Ampalaya in 2005. He started growing the Jade Star L and Galaxy hybrids in 2005. At first, he planted just 1,800 hills in May of 2005. The profit was very good so he planted 2,500 hills the second time in January 2006. This time, the harvest was not very good because that was a particularly hot season. The overhead sprinklers had to be in operation for two days each week, which meant that the workers could not work in the field for two days every week. Monitoring what was going on in the plantation was not possible. Oh yes, daily monitoring should be made to make sure problems that might occur could be attended to immediately.

Drip Irrigation Instead of Sprinklers. He phased out the overhead sprinklers and installed a drip irrigation system. He uprooted his plants in March and planted 4,400 hills on the same farm in May. Aside from installing drip irrigation system, he also used plastic mulch, one of the improved techniques in growing high-value crops. Instead of the usual direct seeding, he germinated his seedling in plastic trays, planting them 11 days after seeding. In that particular crop planted in May 2006, he was able to harvest 48,848 kilos which he was able to sell at P12 to P18 per kilo. He netted P557,135 from that particular crop which cost him P150,000 to produce.

From then on, he has been planting ampalaya both on his own farm as well as on rented land. He used to rent a hectare for only P6,000 a year. Now, it has gone up to P12,000, thanks to the big banana and pineapple planters who are renting most of the available farmlands. At any rate, he thinks it still pays to rent land for planting ampalaya. His schedule is to plant 2,200 hills every month to sustain year-round production. Some of them are on rented land.

Crop Rotation a Must. He observes that in some places where ampalaya is grown successively, the yield tends to decrease. In that case, he has to do crop rotation. He is planning to plant next sweet pepper hybrids from East-West. One such hybrid is Improved Majesty which is very prolific. It is much better than the original Majesty which has thin skin and is easily damaged during transport. The Improved Majesty has thicker skin and has longer shelf life and better transport quality. Sweet pepper is also a good money maker. It is in demand not only in restaurants and households but also by fish canning factories.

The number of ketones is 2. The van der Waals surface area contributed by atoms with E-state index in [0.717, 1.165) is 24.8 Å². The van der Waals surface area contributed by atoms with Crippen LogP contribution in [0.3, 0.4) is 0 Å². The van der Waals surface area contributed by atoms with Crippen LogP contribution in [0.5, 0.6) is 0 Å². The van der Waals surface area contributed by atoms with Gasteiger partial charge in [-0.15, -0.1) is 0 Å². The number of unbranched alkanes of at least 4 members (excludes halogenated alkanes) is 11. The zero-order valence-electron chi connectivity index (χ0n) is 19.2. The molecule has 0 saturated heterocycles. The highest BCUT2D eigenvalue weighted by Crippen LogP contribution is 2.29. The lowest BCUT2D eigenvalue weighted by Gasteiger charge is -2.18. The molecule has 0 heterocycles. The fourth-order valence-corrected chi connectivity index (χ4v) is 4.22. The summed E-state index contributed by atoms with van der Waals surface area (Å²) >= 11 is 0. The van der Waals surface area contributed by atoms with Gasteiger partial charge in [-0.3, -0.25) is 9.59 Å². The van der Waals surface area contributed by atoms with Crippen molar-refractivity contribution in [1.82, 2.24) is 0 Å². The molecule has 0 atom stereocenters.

One Has to beWell-Focused. Butch believes that when you are in farming for money, you have to be well focused. He relates that in 1997, he and his wife engaged in Ukay-ukay, the business of selling second hand clothes imported from Korea. At times the returns are good but at other times it could be a losing proposition, especially when the batch you buy are not the kind the local buyers want. They had to travel from town to town starting as early as 4 o’clock in the morning. The business was so hectic and time consuming, Butch no longer had time to plant his favorite vegetables.

They eventually gave up the Ukay-ukay business and concentrated on the things they love and enjoy most to do. Now Butch devotes his full time to farming while Marilen attends to her thriving grocery store. Butch knows that farming can be a profitable undertaking if one treats it as an honest-to-goodness business enterprise. That is keeping accurate records and keeping abreast of the latest developments in production and marketing.☻